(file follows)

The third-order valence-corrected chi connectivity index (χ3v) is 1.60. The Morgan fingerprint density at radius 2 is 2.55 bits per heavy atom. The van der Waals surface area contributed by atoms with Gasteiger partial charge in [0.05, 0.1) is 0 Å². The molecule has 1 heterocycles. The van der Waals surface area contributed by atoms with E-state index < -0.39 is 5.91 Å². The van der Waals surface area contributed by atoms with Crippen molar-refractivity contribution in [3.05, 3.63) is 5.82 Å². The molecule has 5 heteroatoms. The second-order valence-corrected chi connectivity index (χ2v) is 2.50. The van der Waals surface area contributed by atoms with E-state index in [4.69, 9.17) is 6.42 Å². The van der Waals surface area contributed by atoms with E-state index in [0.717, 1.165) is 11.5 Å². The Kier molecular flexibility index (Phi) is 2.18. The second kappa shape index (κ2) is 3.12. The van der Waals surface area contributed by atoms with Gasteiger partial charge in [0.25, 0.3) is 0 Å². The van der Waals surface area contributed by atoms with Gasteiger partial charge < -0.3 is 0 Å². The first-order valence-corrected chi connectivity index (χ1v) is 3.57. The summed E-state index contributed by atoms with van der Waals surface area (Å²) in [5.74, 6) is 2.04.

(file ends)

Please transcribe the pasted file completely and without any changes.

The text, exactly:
The third-order valence-corrected chi connectivity index (χ3v) is 1.60. The Morgan fingerprint density at radius 2 is 2.55 bits per heavy atom. The van der Waals surface area contributed by atoms with Gasteiger partial charge in [0.05, 0.1) is 0 Å². The molecule has 1 heterocycles. The van der Waals surface area contributed by atoms with E-state index < -0.39 is 5.91 Å². The van der Waals surface area contributed by atoms with Crippen molar-refractivity contribution in [3.05, 3.63) is 5.82 Å². The molecule has 5 heteroatoms. The second-order valence-corrected chi connectivity index (χ2v) is 2.50. The van der Waals surface area contributed by atoms with E-state index in [4.69, 9.17) is 6.42 Å². The van der Waals surface area contributed by atoms with E-state index in [0.717, 1.165) is 11.5 Å². The Kier molecular flexibility index (Phi) is 2.18. The second kappa shape index (κ2) is 3.12. The van der Waals surface area contributed by atoms with Gasteiger partial charge in [0.25, 0.3) is 0 Å². The van der Waals surface area contributed by atoms with Gasteiger partial charge < -0.3 is 0 Å². The first-order valence-corrected chi connectivity index (χ1v) is 3.57. The summed E-state index contributed by atoms with van der Waals surface area (Å²) in [5.74, 6) is 2.04.